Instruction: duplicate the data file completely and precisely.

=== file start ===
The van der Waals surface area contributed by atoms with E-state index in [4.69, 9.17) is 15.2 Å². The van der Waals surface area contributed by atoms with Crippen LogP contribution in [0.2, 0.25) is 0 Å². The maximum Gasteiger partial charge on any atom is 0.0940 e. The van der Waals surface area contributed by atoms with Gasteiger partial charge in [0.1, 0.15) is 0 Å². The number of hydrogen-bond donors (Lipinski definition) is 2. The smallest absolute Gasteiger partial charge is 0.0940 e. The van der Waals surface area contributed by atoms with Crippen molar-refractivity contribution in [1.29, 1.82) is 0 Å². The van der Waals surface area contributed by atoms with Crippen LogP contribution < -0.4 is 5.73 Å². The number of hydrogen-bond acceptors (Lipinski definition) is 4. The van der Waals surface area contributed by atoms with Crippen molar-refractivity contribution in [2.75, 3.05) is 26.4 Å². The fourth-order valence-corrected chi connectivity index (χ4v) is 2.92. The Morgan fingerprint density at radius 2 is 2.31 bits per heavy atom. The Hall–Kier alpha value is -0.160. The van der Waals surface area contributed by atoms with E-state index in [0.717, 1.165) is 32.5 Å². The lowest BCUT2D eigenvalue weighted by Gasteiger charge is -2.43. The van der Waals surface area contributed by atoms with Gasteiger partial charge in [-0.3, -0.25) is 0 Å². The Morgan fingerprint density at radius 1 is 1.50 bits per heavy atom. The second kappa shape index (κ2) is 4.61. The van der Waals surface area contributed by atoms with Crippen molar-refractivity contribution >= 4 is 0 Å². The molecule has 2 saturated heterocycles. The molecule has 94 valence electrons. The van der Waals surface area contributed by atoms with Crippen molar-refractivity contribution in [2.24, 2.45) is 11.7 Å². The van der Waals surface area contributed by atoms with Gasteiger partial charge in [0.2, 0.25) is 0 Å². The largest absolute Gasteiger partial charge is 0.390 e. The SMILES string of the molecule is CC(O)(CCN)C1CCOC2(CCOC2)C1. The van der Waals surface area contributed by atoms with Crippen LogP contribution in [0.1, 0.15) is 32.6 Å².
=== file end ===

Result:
The van der Waals surface area contributed by atoms with E-state index in [4.69, 9.17) is 15.2 Å². The van der Waals surface area contributed by atoms with Crippen LogP contribution in [0.2, 0.25) is 0 Å². The maximum Gasteiger partial charge on any atom is 0.0940 e. The van der Waals surface area contributed by atoms with Gasteiger partial charge in [0.1, 0.15) is 0 Å². The number of hydrogen-bond donors (Lipinski definition) is 2. The smallest absolute Gasteiger partial charge is 0.0940 e. The van der Waals surface area contributed by atoms with Crippen molar-refractivity contribution in [1.29, 1.82) is 0 Å². The van der Waals surface area contributed by atoms with Crippen LogP contribution < -0.4 is 5.73 Å². The number of hydrogen-bond acceptors (Lipinski definition) is 4. The van der Waals surface area contributed by atoms with Crippen molar-refractivity contribution in [2.75, 3.05) is 26.4 Å². The fourth-order valence-corrected chi connectivity index (χ4v) is 2.92. The Morgan fingerprint density at radius 2 is 2.31 bits per heavy atom. The Hall–Kier alpha value is -0.160. The van der Waals surface area contributed by atoms with E-state index in [0.717, 1.165) is 32.5 Å². The lowest BCUT2D eigenvalue weighted by Gasteiger charge is -2.43. The van der Waals surface area contributed by atoms with Gasteiger partial charge in [-0.3, -0.25) is 0 Å². The Morgan fingerprint density at radius 1 is 1.50 bits per heavy atom. The second kappa shape index (κ2) is 4.61. The van der Waals surface area contributed by atoms with Crippen molar-refractivity contribution >= 4 is 0 Å². The molecule has 2 saturated heterocycles. The molecule has 94 valence electrons. The van der Waals surface area contributed by atoms with Crippen molar-refractivity contribution in [2.24, 2.45) is 11.7 Å². The van der Waals surface area contributed by atoms with Gasteiger partial charge in [0.2, 0.25) is 0 Å². The largest absolute Gasteiger partial charge is 0.390 e. The SMILES string of the molecule is CC(O)(CCN)C1CCOC2(CCOC2)C1. The van der Waals surface area contributed by atoms with Crippen LogP contribution in [0.1, 0.15) is 32.6 Å².